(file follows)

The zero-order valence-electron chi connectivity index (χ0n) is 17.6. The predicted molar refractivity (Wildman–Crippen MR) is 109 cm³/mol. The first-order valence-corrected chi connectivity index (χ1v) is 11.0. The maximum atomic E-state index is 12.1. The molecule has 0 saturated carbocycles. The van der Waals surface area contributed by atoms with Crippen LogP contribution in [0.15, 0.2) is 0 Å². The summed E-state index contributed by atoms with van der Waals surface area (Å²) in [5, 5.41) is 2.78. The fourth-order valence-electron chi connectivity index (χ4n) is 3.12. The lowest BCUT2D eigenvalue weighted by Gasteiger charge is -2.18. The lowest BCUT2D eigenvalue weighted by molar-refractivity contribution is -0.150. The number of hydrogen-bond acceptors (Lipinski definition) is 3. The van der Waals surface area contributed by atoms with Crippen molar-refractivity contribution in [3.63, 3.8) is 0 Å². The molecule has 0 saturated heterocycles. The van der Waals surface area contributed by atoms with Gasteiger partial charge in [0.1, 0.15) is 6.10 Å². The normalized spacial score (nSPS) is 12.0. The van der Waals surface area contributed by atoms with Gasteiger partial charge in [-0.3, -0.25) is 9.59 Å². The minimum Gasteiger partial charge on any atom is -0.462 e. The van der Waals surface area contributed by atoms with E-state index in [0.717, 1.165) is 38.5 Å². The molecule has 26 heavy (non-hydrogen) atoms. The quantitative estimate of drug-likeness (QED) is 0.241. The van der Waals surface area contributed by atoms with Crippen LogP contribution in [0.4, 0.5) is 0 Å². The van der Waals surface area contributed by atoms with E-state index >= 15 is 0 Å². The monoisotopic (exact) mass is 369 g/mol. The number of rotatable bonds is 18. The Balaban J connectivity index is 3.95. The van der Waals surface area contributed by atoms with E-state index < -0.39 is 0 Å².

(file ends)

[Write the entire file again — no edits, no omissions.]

The zero-order valence-electron chi connectivity index (χ0n) is 17.6. The predicted molar refractivity (Wildman–Crippen MR) is 109 cm³/mol. The first-order valence-corrected chi connectivity index (χ1v) is 11.0. The maximum atomic E-state index is 12.1. The molecule has 0 saturated carbocycles. The van der Waals surface area contributed by atoms with Crippen LogP contribution in [0.15, 0.2) is 0 Å². The summed E-state index contributed by atoms with van der Waals surface area (Å²) in [5, 5.41) is 2.78. The fourth-order valence-electron chi connectivity index (χ4n) is 3.12. The lowest BCUT2D eigenvalue weighted by Gasteiger charge is -2.18. The lowest BCUT2D eigenvalue weighted by molar-refractivity contribution is -0.150. The number of hydrogen-bond acceptors (Lipinski definition) is 3. The van der Waals surface area contributed by atoms with Crippen molar-refractivity contribution in [3.63, 3.8) is 0 Å². The molecule has 0 saturated heterocycles. The van der Waals surface area contributed by atoms with Gasteiger partial charge in [0.1, 0.15) is 6.10 Å². The normalized spacial score (nSPS) is 12.0. The van der Waals surface area contributed by atoms with Gasteiger partial charge in [-0.3, -0.25) is 9.59 Å². The minimum Gasteiger partial charge on any atom is -0.462 e. The van der Waals surface area contributed by atoms with E-state index in [0.717, 1.165) is 38.5 Å². The molecule has 26 heavy (non-hydrogen) atoms. The quantitative estimate of drug-likeness (QED) is 0.241. The van der Waals surface area contributed by atoms with Crippen LogP contribution in [0.4, 0.5) is 0 Å². The van der Waals surface area contributed by atoms with E-state index >= 15 is 0 Å². The monoisotopic (exact) mass is 369 g/mol. The number of rotatable bonds is 18. The Balaban J connectivity index is 3.95. The van der Waals surface area contributed by atoms with E-state index < -0.39 is 0 Å².